In a project funded by The Michael J. Fox Foundation (MJFF), Jing Zhang, MD, PhD, and his team at the University of Washington in Seattle examined samples and data from PD patients obtained in the DATATOP study. Led by the Parkinson’s Study Group in the late 1980s, the deprenyl and tocopherol antioxidative therapy of parkinsonism (DATATOP) study collected samples and clinical data from PD subjects for up to eight years.

In this latest analysis, researchers compared alpha-synuclein levels to scores from tests of cognition, such as verbal learning and memory, visuospatial memory and processing speed, among 304 PD patients. They found that patients with higher levels of alpha-synuclein in spinal fluid had faster cognitive decline.

“This is a surprising conclusion,” says Mark Frasier, PhD, MJFF vice president of research programs. “One would think that people with more cognitive problems would have less alpha-synuclein in spinal fluid because more would be caught up in the brain causing those problems.”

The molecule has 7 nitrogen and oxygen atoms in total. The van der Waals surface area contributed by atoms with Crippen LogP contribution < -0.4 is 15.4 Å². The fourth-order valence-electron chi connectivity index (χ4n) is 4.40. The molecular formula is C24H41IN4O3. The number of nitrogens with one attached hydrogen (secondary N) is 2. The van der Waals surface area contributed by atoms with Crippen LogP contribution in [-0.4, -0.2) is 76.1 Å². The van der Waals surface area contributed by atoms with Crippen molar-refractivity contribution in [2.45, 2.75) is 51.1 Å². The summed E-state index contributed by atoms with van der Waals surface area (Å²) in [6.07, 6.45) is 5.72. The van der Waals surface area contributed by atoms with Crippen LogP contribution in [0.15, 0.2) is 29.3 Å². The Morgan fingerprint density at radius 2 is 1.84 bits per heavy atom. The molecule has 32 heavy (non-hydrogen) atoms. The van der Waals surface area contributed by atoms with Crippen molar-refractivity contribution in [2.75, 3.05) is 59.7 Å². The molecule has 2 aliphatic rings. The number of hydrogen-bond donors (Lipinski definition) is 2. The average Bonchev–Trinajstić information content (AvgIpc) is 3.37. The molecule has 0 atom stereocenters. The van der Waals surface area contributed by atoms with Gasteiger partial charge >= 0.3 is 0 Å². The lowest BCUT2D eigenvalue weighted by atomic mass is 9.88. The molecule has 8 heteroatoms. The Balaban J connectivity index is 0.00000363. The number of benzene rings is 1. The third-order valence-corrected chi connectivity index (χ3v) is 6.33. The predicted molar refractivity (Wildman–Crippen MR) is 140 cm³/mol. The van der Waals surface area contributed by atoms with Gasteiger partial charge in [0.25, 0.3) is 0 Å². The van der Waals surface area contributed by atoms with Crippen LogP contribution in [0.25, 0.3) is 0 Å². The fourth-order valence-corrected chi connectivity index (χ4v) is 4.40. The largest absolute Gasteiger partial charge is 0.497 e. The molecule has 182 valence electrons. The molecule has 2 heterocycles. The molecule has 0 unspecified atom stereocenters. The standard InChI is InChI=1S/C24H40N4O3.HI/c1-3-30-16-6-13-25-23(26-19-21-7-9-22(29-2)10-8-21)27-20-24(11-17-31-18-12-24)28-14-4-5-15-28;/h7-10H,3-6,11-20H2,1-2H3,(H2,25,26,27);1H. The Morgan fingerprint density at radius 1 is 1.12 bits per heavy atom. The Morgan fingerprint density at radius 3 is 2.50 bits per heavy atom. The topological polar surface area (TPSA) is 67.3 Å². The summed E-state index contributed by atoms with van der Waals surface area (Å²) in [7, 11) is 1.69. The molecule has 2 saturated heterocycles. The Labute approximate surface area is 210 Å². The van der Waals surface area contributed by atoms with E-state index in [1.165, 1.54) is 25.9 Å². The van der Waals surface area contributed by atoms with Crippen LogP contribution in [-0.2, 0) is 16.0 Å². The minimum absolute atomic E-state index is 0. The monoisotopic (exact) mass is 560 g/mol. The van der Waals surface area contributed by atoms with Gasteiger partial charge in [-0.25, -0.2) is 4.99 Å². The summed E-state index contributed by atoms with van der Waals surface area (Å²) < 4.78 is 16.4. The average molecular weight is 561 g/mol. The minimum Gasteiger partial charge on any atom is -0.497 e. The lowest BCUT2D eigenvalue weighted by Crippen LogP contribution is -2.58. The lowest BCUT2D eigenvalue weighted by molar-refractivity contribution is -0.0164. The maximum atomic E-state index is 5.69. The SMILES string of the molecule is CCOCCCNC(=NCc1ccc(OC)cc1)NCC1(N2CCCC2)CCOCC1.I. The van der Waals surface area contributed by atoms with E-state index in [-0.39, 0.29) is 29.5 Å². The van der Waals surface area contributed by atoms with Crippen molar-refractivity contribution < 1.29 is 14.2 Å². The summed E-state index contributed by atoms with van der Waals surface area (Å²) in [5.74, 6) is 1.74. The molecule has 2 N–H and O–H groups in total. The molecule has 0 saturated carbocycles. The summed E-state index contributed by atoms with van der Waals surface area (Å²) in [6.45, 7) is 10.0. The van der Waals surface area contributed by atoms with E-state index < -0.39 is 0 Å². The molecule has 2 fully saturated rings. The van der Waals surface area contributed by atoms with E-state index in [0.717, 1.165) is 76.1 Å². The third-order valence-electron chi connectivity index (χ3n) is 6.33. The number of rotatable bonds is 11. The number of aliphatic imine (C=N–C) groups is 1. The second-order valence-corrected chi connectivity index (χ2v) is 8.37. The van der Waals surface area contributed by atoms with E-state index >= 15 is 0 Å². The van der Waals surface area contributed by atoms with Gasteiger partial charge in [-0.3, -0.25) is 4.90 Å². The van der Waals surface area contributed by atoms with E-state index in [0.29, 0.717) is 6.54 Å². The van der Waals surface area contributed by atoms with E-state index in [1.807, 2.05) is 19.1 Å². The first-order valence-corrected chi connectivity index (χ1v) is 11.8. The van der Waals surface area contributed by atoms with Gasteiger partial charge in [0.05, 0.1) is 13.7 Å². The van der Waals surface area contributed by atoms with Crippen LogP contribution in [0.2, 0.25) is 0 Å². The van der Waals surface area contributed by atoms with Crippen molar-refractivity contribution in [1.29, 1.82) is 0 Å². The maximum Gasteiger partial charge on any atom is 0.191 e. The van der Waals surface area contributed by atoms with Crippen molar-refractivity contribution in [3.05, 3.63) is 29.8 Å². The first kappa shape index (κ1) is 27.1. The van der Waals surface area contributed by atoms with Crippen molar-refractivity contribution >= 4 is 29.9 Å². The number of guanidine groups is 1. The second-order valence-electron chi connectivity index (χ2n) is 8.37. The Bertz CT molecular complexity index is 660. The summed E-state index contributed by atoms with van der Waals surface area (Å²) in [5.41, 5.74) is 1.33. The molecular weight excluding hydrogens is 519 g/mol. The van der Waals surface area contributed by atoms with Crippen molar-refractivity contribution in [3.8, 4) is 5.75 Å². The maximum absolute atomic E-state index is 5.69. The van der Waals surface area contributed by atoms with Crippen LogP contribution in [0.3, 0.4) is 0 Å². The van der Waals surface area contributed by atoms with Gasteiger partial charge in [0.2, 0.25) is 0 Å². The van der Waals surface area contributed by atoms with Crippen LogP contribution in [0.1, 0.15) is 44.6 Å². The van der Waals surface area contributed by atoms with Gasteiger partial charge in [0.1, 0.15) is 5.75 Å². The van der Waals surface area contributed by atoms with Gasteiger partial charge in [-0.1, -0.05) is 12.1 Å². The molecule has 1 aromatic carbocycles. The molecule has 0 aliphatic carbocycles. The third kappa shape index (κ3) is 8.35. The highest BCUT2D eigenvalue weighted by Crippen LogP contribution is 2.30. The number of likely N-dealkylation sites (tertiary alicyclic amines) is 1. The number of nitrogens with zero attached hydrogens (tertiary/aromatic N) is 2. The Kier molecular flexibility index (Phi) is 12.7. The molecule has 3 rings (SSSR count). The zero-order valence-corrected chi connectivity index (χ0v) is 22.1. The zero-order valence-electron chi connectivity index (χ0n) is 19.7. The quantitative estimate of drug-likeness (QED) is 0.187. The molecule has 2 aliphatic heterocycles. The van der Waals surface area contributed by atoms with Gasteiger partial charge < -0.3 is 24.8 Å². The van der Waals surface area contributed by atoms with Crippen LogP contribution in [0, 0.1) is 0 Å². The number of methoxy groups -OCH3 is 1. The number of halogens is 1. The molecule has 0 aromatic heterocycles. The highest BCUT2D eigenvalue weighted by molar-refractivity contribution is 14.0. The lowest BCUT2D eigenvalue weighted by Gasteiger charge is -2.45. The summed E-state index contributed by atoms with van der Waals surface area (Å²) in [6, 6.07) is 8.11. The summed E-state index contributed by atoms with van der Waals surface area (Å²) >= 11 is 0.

Zhang’s group also reported that while alpha-synuclein levels decreased significantly over two years, that decline could not predict motor symptoms. These findings join a list of observations about how alpha-synuclein in spinal fluid relates to PD. Initial analysis from the MJFF-sponsored Parkinson’s Progression Markers Initiative (PPMI) reported last year that PD patients had lower alpha-synuclein levels in spinal fluid compared to controls. They also found that patients with posture/gait disturbance averaged lower alpha-synuclein than patients with tremor-dominant PD.

Further investigation into alpha-synuclein continues in PPMI and other studies. Zhang and his coauthors cited PPMI as a potential source for validation of their cognition findings. Since PPMI includes healthy controls, researchers could test whether those results are PD-specific or seen in healthy aging adults with cognitive decline, too.